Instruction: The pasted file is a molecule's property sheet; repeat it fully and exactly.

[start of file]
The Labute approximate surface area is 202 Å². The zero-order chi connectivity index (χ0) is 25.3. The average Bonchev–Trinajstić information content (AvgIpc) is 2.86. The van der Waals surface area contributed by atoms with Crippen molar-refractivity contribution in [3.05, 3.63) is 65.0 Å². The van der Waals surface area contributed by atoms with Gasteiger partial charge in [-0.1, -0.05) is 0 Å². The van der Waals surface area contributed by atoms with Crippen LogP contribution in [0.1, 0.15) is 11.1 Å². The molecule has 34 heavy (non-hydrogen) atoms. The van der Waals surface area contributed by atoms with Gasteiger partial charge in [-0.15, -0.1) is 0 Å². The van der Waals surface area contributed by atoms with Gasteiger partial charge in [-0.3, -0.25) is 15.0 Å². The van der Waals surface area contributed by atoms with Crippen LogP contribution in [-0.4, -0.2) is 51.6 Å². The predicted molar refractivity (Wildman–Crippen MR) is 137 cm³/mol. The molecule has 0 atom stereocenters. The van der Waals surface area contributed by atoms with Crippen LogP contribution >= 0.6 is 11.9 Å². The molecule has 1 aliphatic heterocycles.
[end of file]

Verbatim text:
The Labute approximate surface area is 202 Å². The zero-order chi connectivity index (χ0) is 25.3. The average Bonchev–Trinajstić information content (AvgIpc) is 2.86. The van der Waals surface area contributed by atoms with Crippen molar-refractivity contribution in [3.05, 3.63) is 65.0 Å². The van der Waals surface area contributed by atoms with Gasteiger partial charge in [-0.1, -0.05) is 0 Å². The van der Waals surface area contributed by atoms with Crippen LogP contribution in [0.1, 0.15) is 11.1 Å². The molecule has 34 heavy (non-hydrogen) atoms. The van der Waals surface area contributed by atoms with Gasteiger partial charge in [-0.15, -0.1) is 0 Å². The van der Waals surface area contributed by atoms with Gasteiger partial charge in [-0.3, -0.25) is 15.0 Å². The van der Waals surface area contributed by atoms with Crippen LogP contribution in [-0.4, -0.2) is 51.6 Å². The predicted molar refractivity (Wildman–Crippen MR) is 137 cm³/mol. The molecule has 0 atom stereocenters. The van der Waals surface area contributed by atoms with Crippen LogP contribution >= 0.6 is 11.9 Å². The molecule has 1 aliphatic heterocycles.